Broad Solutions for Nonprofits

Viva Krasinski, Grant Writing & Consulting


data collection

Taking a Broad Approach

There is no holier grail for a nonprofit than unrestricted funds (clouds part, angels sing). Unfortunately, holy grails are notoriously hard to find, especially if you’re looking for them in the grant world. So, in lieu of that holy grail is there something a little less holy, maybe just this side of divine, which is easier to acquire? Not quite unrestricted, but less restricted? The answer is yes, but you have to be willing to think outside the box or at least unpack that box a little and repackage it.

Let me take you back in time. A first class postage stamp was slightly cheaper than it is today and the price of gas was… Oh, about the same as it is now, actually. YouTube had just launched, providing us with a whole new set of cave walls on which to watch shadows flicker.  I, a fresh-faced and green-horned grant writer, faced the daunting task of writing proposals for a slew of programs each of which was almost identical but the data and the outcomes were all just a little different. The organization had started a decade or so before, providing arts programming at a local public school. Soon they expanded to two schools, then three, and so on. At this point, we were working with over a dozen individual schools as well as two small school districts. Each expansion was funded discretely, meaning that each was treated, at least by the funders and fundraisers, as a separate program.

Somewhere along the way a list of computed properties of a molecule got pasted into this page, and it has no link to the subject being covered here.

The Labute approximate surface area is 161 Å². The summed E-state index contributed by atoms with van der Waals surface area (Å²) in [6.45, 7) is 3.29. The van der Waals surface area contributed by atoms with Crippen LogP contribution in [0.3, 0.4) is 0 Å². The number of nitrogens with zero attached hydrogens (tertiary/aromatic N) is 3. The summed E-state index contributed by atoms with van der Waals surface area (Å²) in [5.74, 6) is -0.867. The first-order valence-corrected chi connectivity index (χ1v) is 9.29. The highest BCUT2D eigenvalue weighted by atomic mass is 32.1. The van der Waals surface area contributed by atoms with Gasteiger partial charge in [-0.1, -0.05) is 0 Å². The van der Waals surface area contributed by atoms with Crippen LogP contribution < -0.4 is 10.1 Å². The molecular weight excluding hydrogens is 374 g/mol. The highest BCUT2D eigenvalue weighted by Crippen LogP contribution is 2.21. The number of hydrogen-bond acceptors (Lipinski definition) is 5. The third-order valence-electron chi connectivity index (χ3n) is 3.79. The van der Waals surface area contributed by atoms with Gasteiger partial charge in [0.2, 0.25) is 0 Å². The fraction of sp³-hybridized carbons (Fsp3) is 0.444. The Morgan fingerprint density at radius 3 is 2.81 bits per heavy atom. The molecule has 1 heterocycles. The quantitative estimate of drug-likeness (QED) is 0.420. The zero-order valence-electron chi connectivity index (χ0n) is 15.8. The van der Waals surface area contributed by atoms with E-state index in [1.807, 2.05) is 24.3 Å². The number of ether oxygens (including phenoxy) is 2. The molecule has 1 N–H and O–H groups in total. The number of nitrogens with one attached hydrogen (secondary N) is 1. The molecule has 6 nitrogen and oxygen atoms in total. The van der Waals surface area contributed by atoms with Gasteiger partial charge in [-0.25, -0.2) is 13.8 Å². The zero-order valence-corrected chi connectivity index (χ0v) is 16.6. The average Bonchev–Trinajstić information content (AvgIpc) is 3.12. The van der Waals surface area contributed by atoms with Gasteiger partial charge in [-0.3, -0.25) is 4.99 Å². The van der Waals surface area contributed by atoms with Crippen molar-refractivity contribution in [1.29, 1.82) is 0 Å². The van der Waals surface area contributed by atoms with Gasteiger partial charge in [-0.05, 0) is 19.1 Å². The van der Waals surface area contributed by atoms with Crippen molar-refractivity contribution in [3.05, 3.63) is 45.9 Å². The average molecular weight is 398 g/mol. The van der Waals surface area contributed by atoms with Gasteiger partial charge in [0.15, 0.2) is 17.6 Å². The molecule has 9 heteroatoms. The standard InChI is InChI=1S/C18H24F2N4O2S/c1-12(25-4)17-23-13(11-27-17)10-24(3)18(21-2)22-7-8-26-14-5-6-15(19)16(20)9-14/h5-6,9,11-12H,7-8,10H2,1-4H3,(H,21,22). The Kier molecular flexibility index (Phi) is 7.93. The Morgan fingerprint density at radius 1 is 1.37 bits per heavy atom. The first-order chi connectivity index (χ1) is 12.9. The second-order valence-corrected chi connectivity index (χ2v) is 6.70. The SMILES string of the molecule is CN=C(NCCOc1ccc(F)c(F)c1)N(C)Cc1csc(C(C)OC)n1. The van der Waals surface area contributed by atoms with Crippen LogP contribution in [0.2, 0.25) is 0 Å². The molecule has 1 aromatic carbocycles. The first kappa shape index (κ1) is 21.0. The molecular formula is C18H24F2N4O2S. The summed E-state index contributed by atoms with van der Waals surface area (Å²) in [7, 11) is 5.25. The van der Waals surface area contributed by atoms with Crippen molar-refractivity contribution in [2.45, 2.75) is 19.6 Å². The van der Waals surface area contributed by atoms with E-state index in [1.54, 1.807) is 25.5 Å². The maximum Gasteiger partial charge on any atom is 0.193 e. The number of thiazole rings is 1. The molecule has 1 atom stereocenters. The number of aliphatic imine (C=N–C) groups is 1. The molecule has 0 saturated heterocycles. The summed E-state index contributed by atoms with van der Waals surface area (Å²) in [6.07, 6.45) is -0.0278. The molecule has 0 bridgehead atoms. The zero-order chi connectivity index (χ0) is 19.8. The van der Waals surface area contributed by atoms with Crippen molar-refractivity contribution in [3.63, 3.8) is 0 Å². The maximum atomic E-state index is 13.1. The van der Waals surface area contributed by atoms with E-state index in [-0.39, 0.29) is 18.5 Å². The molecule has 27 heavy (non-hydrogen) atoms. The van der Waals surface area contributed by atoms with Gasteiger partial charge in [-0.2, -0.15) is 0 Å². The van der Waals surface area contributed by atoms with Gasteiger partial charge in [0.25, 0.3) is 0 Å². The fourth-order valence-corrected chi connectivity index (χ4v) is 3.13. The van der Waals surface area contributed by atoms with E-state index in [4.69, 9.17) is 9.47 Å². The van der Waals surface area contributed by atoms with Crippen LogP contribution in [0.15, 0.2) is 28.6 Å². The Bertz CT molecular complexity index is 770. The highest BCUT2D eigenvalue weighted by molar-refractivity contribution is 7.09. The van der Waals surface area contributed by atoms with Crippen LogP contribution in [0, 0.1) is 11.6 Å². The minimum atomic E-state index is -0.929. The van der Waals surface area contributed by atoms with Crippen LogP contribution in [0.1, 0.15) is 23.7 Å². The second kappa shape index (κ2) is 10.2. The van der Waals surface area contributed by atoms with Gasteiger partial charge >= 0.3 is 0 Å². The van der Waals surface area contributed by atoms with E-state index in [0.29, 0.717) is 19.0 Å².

This wasn’t a bad strategy for expansion. There were some definite pluses. The organization was able to expand incrementally and funders felt very connected to the schools they funded and to the community served.

But, there were also quite a few minuses. Big ones.  If the total cost for a school’s program was $25,000 a year, we were leaving money on the table with funders who could be awarding twice that. If a school’s demographics changed due to gentrification or an increased reliance on bussing in students from other neighborhoods, it could jeopardize grants which targeted a higher percentage of low-income students or students from a specific geographic area. Not to mention the fact that we were creating fifteen different grant templates and managing fifteen separate data sets in multiple formats — don’t even get me started on the accounting nightmare — for what was, essentially, one program. The bookkeeper and I were both tearing our hair out. Something had to be done.